After a wait, long enough to make me aware that unless I left the shop I would be late to my lecture, I knew I would have to act. This would not have mattered too much except that, as one of only a handful of women law students at the time, it was very obvious who we were and embarrassing if we entered a full lecture room running late. It sometimes drew a comment.

What could I do? I looked around fruitlessly for another woman in black but saw no one. At last I saw a Security Guard at the door. I approached him with my money in one hand and the writing pad in the other. He made no comment but stood there immobile, unblinking, when I offered him the two shillings and six pence. I thought at the time he was just not prepared to break rules to help me in this dilemma (but in retrospect he may have been somewhat sympathetic as I departed the shop with pad and money).

Since then I have purchased many an item from David Jones but was much happier to so once it could be done by phone with no contact with the aforesaid women in black. My sister in law is a great lover of the store and I have occasionally lunched there with her. My daughter worked there very happily as a student twenty seven years later.

Sometimes I think I could assuage my conscience by just giving two shillings and six pence to David Jones (if I could find such coins). But no, I say to myself, I am entitled to that as damages for pain and suffering directly attributable to those women in black and their highly evident attitudes of vast superiority and distain.

One of those to whom I made the disclosure last night said, “But Anne you wear a lot of black”. Another replied on my behalf “She’s still channelling those women in black.”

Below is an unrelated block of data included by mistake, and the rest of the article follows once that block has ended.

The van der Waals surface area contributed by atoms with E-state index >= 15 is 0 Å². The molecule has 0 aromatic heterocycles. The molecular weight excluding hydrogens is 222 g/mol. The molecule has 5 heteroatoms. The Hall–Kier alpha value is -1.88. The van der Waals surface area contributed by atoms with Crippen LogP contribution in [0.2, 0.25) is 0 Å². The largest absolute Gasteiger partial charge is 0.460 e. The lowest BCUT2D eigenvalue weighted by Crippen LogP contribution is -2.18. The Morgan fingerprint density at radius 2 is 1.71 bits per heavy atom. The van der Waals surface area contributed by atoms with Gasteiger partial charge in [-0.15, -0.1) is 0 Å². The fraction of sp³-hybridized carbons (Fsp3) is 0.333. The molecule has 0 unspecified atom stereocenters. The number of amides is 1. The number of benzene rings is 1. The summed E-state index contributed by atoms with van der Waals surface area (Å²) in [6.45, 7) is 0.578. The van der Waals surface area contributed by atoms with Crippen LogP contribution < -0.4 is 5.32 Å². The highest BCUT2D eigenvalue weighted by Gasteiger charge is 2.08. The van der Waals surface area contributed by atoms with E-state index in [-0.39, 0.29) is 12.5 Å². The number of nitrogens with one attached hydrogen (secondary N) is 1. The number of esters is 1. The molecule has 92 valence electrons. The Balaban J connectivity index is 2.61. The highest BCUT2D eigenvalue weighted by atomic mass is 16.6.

As I write that I am aware I am wearing black. Oh the damage that can be done by women in black!

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Socrates, Trump and Jedis

There is some evidence that Socrates, one of the greatest thinkers of all time judging from the information we have been given by such as Plato, Xenophon and Aristotle, was not happy with democracy. But he did drink his hemlock after being adjudged he was a danger to the democratic Athenian state.

The reason he is reported as using for his unhappiness with the democratic principle, is that it meant that people who were quite ignorant or who had not thought deeply about right, wrong and other issues could be our leaders.

Of course he was not a believer in religion – he thought of morality as an inner search for good by each of us as individual human beings. However he did openly celebrate some of the pagan religious ceremonies common in his time, one assumes with both the view of respecting other’s opinions and for the protection of not standing out. Nevertheless it was his godlessness that brought him face to face with the hemlock. I know how he felt!

It is hard not to think that the sort of democracy we are experiencing at the moment in the west does not reflect his views as to its very dangers and shortfalls. But do these shortfalls always arise from the possible ignorance of the elected leaders? Could it not more reflect on the leaders’ and its majorities’ long term ties with religions of one sort or another?